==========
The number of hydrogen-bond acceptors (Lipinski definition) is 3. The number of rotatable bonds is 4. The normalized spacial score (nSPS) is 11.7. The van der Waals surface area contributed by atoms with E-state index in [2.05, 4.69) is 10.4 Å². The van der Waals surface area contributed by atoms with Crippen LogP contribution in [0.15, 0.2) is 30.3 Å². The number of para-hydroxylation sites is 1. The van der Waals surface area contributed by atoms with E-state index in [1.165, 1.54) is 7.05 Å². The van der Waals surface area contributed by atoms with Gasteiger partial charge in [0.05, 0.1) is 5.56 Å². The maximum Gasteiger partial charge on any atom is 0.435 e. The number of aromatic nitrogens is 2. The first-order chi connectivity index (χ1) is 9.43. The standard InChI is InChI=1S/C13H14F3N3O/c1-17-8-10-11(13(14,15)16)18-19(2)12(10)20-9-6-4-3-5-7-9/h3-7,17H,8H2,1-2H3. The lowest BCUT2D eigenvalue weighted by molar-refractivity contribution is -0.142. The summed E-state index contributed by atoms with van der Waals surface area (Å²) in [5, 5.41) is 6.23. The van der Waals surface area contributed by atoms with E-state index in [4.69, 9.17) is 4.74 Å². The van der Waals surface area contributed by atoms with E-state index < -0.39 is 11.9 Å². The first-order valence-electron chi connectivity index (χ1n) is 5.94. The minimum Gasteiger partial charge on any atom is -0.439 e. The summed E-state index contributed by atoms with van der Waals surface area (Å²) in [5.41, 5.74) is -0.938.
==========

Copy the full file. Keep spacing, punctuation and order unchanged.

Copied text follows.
The number of hydrogen-bond acceptors (Lipinski definition) is 3. The number of rotatable bonds is 4. The normalized spacial score (nSPS) is 11.7. The van der Waals surface area contributed by atoms with E-state index in [2.05, 4.69) is 10.4 Å². The van der Waals surface area contributed by atoms with Crippen LogP contribution in [0.15, 0.2) is 30.3 Å². The number of para-hydroxylation sites is 1. The van der Waals surface area contributed by atoms with E-state index in [1.165, 1.54) is 7.05 Å². The van der Waals surface area contributed by atoms with Gasteiger partial charge in [0.05, 0.1) is 5.56 Å². The maximum Gasteiger partial charge on any atom is 0.435 e. The number of aromatic nitrogens is 2. The first-order chi connectivity index (χ1) is 9.43. The standard InChI is InChI=1S/C13H14F3N3O/c1-17-8-10-11(13(14,15)16)18-19(2)12(10)20-9-6-4-3-5-7-9/h3-7,17H,8H2,1-2H3. The lowest BCUT2D eigenvalue weighted by molar-refractivity contribution is -0.142. The summed E-state index contributed by atoms with van der Waals surface area (Å²) in [5, 5.41) is 6.23. The van der Waals surface area contributed by atoms with E-state index in [4.69, 9.17) is 4.74 Å². The van der Waals surface area contributed by atoms with E-state index < -0.39 is 11.9 Å². The first-order valence-electron chi connectivity index (χ1n) is 5.94. The minimum Gasteiger partial charge on any atom is -0.439 e. The summed E-state index contributed by atoms with van der Waals surface area (Å²) in [5.41, 5.74) is -0.938.